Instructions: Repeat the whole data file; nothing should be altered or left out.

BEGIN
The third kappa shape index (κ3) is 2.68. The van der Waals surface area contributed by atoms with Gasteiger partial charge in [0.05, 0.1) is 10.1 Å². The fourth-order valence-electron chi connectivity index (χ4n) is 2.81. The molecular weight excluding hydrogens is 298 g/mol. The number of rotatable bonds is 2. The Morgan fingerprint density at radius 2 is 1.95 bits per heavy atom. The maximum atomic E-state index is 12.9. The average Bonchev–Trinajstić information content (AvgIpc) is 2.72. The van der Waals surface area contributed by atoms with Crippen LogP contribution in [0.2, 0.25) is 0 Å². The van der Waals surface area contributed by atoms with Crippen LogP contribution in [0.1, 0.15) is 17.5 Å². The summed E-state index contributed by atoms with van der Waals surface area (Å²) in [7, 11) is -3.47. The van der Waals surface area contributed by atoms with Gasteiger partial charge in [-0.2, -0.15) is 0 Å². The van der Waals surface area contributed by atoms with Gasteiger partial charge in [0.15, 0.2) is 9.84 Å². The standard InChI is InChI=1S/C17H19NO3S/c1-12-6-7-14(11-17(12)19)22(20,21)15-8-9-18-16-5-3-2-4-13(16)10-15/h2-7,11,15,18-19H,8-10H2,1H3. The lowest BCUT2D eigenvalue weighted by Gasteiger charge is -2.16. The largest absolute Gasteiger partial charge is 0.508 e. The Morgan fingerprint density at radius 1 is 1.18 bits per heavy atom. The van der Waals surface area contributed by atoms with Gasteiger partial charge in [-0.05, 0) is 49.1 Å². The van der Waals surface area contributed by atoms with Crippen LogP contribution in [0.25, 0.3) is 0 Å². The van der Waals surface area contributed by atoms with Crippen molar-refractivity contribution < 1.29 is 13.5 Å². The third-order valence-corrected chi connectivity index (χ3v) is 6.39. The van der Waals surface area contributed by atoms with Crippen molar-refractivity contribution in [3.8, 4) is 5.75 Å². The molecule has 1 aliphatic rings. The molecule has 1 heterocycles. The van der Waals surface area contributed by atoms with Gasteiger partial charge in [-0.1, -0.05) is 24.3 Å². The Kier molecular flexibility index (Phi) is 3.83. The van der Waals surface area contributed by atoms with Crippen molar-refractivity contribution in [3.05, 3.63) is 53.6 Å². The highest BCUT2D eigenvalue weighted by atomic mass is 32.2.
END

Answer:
The third kappa shape index (κ3) is 2.68. The van der Waals surface area contributed by atoms with Gasteiger partial charge in [0.05, 0.1) is 10.1 Å². The fourth-order valence-electron chi connectivity index (χ4n) is 2.81. The molecular weight excluding hydrogens is 298 g/mol. The number of rotatable bonds is 2. The Morgan fingerprint density at radius 2 is 1.95 bits per heavy atom. The maximum atomic E-state index is 12.9. The average Bonchev–Trinajstić information content (AvgIpc) is 2.72. The van der Waals surface area contributed by atoms with Crippen LogP contribution in [0.2, 0.25) is 0 Å². The van der Waals surface area contributed by atoms with Crippen LogP contribution in [0.1, 0.15) is 17.5 Å². The summed E-state index contributed by atoms with van der Waals surface area (Å²) in [7, 11) is -3.47. The van der Waals surface area contributed by atoms with Gasteiger partial charge in [-0.2, -0.15) is 0 Å². The van der Waals surface area contributed by atoms with Gasteiger partial charge in [0.15, 0.2) is 9.84 Å². The standard InChI is InChI=1S/C17H19NO3S/c1-12-6-7-14(11-17(12)19)22(20,21)15-8-9-18-16-5-3-2-4-13(16)10-15/h2-7,11,15,18-19H,8-10H2,1H3. The lowest BCUT2D eigenvalue weighted by Gasteiger charge is -2.16. The largest absolute Gasteiger partial charge is 0.508 e. The Morgan fingerprint density at radius 1 is 1.18 bits per heavy atom. The van der Waals surface area contributed by atoms with Gasteiger partial charge in [-0.05, 0) is 49.1 Å². The van der Waals surface area contributed by atoms with Crippen LogP contribution in [0.25, 0.3) is 0 Å². The van der Waals surface area contributed by atoms with Crippen molar-refractivity contribution < 1.29 is 13.5 Å². The third-order valence-corrected chi connectivity index (χ3v) is 6.39. The van der Waals surface area contributed by atoms with Crippen molar-refractivity contribution in [3.8, 4) is 5.75 Å². The molecule has 1 aliphatic rings. The molecule has 1 heterocycles. The van der Waals surface area contributed by atoms with Gasteiger partial charge in [-0.1, -0.05) is 24.3 Å². The Kier molecular flexibility index (Phi) is 3.83. The van der Waals surface area contributed by atoms with Crippen molar-refractivity contribution in [3.05, 3.63) is 53.6 Å². The highest BCUT2D eigenvalue weighted by atomic mass is 32.2.